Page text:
Psychotherapeutic treatment of opiate addiction.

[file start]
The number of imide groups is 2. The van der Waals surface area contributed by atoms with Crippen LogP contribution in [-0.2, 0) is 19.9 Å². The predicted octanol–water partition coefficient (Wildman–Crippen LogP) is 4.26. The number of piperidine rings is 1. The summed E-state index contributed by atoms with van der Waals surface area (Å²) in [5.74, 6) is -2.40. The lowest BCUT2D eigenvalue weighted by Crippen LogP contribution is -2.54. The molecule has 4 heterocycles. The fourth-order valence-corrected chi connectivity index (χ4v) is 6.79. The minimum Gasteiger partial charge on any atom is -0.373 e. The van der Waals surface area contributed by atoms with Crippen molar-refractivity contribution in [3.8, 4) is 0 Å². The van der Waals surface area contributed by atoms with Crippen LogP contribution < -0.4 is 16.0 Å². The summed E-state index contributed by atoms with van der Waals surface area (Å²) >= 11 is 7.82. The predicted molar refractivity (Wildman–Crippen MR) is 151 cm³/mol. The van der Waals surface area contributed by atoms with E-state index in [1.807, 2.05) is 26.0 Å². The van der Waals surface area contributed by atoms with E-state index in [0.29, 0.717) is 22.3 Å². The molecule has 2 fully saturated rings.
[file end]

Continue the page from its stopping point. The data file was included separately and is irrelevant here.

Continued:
A challenge in the treatment of opiate addicts is submitted by the limited available research data and the shrinking financial resources. In response to this challenge, therapists must increase the specificity and efficiency of their interactions with patients. A model which specifies targets of treatment was outlined. It is recognized that methadone maintenance treatment programs alone cannot possibly precipitate the necessary psychological and social changes. Yet, a complementary psychotherapy treatment model has not been endorsed and, therefore, outcome research on potentially efficacious therapeutic strategies has been almost nonexistent. In order to evaluate the usefulness of various modalities, the techniques must be clearly defined and focused on producing changes in the specific problem areas of narcotics abuse. Using an empirical model which includes the specification of the goals of psychotherapeutic involvement, patient and therapist can both clearly understand the treatment contract. It is hoped that they will focus their efforts on obtaining one appropriate and realistic goal after another in a logical sequence with defined priorities. Only in this way can we ascertain which "different (counseling) strokes" are useful for which "different folks".
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